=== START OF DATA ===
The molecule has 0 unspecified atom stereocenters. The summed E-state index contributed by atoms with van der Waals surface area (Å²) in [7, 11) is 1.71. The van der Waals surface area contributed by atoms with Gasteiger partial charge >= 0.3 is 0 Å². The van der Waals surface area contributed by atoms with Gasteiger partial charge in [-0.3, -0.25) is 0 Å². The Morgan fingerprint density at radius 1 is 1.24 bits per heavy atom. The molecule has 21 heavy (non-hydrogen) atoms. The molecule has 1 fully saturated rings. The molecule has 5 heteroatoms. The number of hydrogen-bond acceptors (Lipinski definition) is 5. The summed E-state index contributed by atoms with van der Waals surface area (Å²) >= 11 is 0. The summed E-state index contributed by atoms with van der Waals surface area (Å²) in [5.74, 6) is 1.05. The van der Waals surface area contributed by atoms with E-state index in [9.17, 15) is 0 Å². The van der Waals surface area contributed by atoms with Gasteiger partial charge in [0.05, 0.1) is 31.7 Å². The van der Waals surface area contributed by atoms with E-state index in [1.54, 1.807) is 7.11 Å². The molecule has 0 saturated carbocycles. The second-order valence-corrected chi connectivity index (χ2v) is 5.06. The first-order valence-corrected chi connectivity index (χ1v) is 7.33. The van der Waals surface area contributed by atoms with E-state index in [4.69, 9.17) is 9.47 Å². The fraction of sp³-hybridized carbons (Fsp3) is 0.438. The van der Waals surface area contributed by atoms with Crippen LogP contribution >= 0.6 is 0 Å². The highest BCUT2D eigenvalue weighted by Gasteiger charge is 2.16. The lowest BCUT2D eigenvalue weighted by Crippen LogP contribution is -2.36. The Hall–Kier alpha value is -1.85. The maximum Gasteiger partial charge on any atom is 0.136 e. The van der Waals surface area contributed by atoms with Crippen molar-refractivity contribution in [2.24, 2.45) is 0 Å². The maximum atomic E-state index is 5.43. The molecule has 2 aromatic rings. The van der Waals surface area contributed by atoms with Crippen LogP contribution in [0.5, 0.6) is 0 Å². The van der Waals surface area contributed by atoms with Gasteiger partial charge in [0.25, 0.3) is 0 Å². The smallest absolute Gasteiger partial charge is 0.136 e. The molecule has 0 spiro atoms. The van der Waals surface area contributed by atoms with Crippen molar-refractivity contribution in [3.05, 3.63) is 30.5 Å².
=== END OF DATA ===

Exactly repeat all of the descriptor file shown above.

The molecule has 0 unspecified atom stereocenters. The summed E-state index contributed by atoms with van der Waals surface area (Å²) in [7, 11) is 1.71. The van der Waals surface area contributed by atoms with Gasteiger partial charge >= 0.3 is 0 Å². The van der Waals surface area contributed by atoms with Gasteiger partial charge in [-0.3, -0.25) is 0 Å². The Morgan fingerprint density at radius 1 is 1.24 bits per heavy atom. The molecule has 21 heavy (non-hydrogen) atoms. The molecule has 1 fully saturated rings. The molecule has 5 heteroatoms. The number of hydrogen-bond acceptors (Lipinski definition) is 5. The summed E-state index contributed by atoms with van der Waals surface area (Å²) >= 11 is 0. The summed E-state index contributed by atoms with van der Waals surface area (Å²) in [5.74, 6) is 1.05. The van der Waals surface area contributed by atoms with E-state index in [9.17, 15) is 0 Å². The van der Waals surface area contributed by atoms with Gasteiger partial charge in [0.05, 0.1) is 31.7 Å². The van der Waals surface area contributed by atoms with E-state index in [1.54, 1.807) is 7.11 Å². The molecule has 0 saturated carbocycles. The second-order valence-corrected chi connectivity index (χ2v) is 5.06. The first-order valence-corrected chi connectivity index (χ1v) is 7.33. The van der Waals surface area contributed by atoms with E-state index in [4.69, 9.17) is 9.47 Å². The fraction of sp³-hybridized carbons (Fsp3) is 0.438. The van der Waals surface area contributed by atoms with Crippen LogP contribution >= 0.6 is 0 Å². The highest BCUT2D eigenvalue weighted by Gasteiger charge is 2.16. The lowest BCUT2D eigenvalue weighted by Crippen LogP contribution is -2.36. The Hall–Kier alpha value is -1.85. The maximum Gasteiger partial charge on any atom is 0.136 e. The van der Waals surface area contributed by atoms with Crippen molar-refractivity contribution in [2.24, 2.45) is 0 Å². The maximum atomic E-state index is 5.43. The molecule has 2 aromatic rings. The van der Waals surface area contributed by atoms with Crippen LogP contribution in [0.5, 0.6) is 0 Å². The van der Waals surface area contributed by atoms with Gasteiger partial charge in [0.25, 0.3) is 0 Å². The smallest absolute Gasteiger partial charge is 0.136 e. The molecule has 0 spiro atoms. The van der Waals surface area contributed by atoms with Crippen molar-refractivity contribution in [3.05, 3.63) is 30.5 Å².